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“When you have a conflict, that means that there are truths that have to be addressed on each side of the conflict. And when you have a conflict, then it’s an educational process to try to resolve the conflict. And to resolve that, you have to get people on both sides of the conflict involved so that they can dialogue.” ~ Dolores Huerta

COVID-19 is forcing businesses of all types and sizes to make permanent changes. As much as many of us would like things to go back to “normal”, we are finding out that a lot of the old ways of doing things are not coming back for a while, and some will never come back at all. As a result, business owners are having to confront this realization and make adjustments to their operations based on the “new normal.”

Facemasks, distancing, sanitization, temperature checks, telecommuting, and contactless activity and interaction are some of the common elements of the post COVID-19 world we are living in, and organizations will have to figure out how to incorporate these and other changes into their operations while maintaining optimal productivity and efficiency. Implementing changes like these is sure to create conflicts among business owners, managers and supervisors, and other stakeholders.

We are obviously living in unprecedented times, and this is coupled with the unprecedented stress and stressors that everyone has to deal with. Individuals are already dealing with a lot of personal stress related to COVID-19, and then at the office, they have even more things to worry about. And when they do not see eye to eye with other associates, smaller disagreements and disputes can blow up into full-scale conflicts.

It is important to understand that although the source of a conflict might be the unprecedented global pandemic we are living in, business conflicts themselves are not unusual. In addition, these conflicts can actually become a healthy and constructive element for your business, because they often force you to confront issues that need to be dealt with and changes that need to happen. These issues will surface sooner or later, and it is always best to confront them as early as possible, so you have the time to work through them and implement the best possible solution.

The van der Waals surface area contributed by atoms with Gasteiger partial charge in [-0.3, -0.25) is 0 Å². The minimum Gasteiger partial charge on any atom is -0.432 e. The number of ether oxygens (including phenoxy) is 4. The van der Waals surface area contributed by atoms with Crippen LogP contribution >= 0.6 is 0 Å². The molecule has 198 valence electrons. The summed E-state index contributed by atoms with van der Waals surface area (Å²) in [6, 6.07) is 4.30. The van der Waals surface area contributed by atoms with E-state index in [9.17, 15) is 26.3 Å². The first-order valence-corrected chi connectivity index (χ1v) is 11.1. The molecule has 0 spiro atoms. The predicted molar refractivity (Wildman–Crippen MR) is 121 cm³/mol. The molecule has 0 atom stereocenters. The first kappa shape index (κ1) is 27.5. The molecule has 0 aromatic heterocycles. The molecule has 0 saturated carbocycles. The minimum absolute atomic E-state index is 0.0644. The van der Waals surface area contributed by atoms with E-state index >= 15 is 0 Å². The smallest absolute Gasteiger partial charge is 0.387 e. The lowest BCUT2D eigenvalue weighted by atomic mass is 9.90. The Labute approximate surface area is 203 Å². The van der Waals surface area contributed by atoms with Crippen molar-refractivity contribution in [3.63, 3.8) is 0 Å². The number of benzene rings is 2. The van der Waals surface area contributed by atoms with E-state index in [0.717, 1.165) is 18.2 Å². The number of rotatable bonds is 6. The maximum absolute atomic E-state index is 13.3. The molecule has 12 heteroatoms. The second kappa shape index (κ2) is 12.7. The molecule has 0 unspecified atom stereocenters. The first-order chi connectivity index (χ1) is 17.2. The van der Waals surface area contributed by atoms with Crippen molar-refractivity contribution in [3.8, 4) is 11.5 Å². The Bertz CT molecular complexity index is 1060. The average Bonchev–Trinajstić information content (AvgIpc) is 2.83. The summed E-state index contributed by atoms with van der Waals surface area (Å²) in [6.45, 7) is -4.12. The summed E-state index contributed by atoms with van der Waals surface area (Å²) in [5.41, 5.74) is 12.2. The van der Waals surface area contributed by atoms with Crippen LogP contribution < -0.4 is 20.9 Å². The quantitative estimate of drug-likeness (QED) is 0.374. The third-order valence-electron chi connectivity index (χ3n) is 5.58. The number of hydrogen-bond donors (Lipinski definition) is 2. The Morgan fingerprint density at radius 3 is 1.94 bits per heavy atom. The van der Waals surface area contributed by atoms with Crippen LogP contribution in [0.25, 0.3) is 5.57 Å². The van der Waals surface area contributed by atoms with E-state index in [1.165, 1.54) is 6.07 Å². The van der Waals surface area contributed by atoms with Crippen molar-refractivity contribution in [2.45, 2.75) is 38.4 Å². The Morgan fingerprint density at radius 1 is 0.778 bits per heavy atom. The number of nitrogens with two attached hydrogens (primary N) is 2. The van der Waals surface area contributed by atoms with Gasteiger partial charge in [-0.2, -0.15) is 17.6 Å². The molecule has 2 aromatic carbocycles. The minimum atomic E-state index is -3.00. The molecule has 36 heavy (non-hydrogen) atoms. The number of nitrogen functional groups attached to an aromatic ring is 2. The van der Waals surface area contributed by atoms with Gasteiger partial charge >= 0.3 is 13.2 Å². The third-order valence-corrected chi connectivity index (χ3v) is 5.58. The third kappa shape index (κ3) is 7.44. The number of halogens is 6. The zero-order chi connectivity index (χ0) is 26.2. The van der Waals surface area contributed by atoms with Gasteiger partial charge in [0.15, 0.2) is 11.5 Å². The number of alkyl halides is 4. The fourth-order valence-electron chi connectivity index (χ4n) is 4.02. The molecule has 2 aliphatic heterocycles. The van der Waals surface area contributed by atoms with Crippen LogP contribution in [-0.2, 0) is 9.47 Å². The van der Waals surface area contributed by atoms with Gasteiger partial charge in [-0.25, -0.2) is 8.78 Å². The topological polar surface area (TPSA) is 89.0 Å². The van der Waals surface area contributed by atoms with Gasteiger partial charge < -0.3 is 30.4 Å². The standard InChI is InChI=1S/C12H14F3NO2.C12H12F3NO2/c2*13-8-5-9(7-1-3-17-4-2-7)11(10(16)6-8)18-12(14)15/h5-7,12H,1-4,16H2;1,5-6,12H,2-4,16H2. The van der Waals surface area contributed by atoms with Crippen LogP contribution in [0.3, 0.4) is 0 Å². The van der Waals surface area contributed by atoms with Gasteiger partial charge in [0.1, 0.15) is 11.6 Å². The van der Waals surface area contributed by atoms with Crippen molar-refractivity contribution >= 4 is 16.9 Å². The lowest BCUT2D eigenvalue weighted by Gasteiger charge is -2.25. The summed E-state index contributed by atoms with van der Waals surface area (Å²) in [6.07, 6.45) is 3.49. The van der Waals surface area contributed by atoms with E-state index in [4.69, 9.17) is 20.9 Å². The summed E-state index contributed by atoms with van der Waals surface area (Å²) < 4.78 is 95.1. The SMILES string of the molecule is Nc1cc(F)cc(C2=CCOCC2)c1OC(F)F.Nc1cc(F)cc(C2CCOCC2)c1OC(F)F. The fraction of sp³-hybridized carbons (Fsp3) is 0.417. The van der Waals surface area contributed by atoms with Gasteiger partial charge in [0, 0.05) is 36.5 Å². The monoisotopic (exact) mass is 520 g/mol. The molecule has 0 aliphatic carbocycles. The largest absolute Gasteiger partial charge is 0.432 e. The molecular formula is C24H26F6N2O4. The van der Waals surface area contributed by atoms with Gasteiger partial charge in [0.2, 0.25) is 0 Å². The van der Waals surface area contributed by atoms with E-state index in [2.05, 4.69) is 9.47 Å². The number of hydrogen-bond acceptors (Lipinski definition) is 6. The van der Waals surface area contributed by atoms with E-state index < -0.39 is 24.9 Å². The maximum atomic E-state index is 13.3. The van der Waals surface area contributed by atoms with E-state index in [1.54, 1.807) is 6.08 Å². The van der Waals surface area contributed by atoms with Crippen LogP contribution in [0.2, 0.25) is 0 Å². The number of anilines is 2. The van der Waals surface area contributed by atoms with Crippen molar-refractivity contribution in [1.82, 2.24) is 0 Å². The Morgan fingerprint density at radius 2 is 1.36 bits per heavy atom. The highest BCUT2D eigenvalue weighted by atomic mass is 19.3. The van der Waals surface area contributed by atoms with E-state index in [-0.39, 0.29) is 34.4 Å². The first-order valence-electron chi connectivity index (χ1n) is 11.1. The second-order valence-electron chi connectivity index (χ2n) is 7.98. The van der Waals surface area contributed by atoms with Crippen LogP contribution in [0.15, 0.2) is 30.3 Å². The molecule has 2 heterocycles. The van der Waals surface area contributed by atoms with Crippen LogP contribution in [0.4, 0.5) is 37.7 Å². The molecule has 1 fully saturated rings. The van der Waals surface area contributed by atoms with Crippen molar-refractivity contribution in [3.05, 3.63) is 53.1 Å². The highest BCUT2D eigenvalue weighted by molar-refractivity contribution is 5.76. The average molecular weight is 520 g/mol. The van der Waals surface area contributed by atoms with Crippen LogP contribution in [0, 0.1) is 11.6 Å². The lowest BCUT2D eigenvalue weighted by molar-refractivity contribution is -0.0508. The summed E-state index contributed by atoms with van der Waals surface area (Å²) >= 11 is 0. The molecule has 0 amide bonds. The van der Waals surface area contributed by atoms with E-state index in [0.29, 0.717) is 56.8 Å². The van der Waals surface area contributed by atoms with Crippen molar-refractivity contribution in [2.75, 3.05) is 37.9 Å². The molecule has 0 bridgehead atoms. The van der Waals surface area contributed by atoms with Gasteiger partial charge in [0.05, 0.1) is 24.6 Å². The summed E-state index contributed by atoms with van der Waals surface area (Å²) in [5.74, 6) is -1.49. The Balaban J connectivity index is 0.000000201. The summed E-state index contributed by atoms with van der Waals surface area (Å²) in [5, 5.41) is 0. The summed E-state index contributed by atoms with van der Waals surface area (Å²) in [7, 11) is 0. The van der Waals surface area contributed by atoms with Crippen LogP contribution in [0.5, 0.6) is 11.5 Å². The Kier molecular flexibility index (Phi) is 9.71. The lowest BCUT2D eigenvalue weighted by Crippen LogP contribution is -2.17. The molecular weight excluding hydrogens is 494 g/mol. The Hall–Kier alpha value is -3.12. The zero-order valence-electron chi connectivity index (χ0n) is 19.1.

The Keys to Positive Business Conflict Resolution

Conflicts can be constructive for your business, but they can also be destructive. This depends on the mindsets of those involved and how they choose to handle it. For example, a conflict in which there is a diminished level of trust among participants can develop animosities, cause communication to break down, cause other associates to take sides, reduce the exchange of ideas and information, and ultimately cause productivity to suffer.

The first step is for participants is to acknowledge that the cost of a conflict that becomes destructive and uncontrollable is far too high for everyone involved. Hopefully, there is enough goodwill that has been established between the parties over time that they know they all want what is best for the organization. They simply have a different view on how to get from here to there. 

With these building blocks in place, the conflict can be resolved constructively and even creatively. When participants trust each other and they are able to engage in open dialogue, they can speak freely and let their ideas flow. This is the environment when it is most likely that they will find common ground and develop innovative solutions, solutions that will often make the organization stronger in the long run.

There are times when constructive and free-flowing dialogue is more difficult to achieve between the parties. Maybe they are just too close to the situation; maybe the parties are listening to different associates who have opposing viewpoints; or maybe they have a vested interest in doing things a certain way; or it could be a combination of these and other factors. When there are roadblocks to constructive dialogue, a third-party view can be very helpful.

One of the best ways for parties to a business conflict to gain a strong outside perspective is through business mediation. With the help of a professional, third-party mediator, participants are often able to get back on track toward a constructive dialogue that results in a win-win resolution. 

The mediation process is entirely voluntary, and no agreement can be valid unless all participants agree. This allows participants to work together without the pressure of having to reach an agreement or having one imposed on them. The mediator can also offer a perspective that they would not receive from someone inside the organization, and participants might be made aware for the first time of solutions that others are using successfully to handle changes that have been necessitated by COVID-19, and effectively address any other issues they are dealing with.

AMS is Here When you Need Us

If you are a business or organization that might need some outside help resolving a conflict, AMS is here to serve your needs. Our business mediator Carmela DeNicola has worked in corporate America for several decades, and she has also spent many years owning and operating her own small business. She helped numerous businesses work through the conflicts and challenges created by the Great Recession of 2008, and she has been doing the same for those who are dealing with COVID-19 related difficulties.

We are currently offering extended hours to help accommodate schedule disruptions that have been created by the pandemic, and as the states are in the process of reopening, we can provide either in person or virtual mediation, whatever you are most comfortable with. Our initial consultations are free, and we are available to get started whenever you need us.

Contact us by phone or email for your free consultation. We look forward to serving you!

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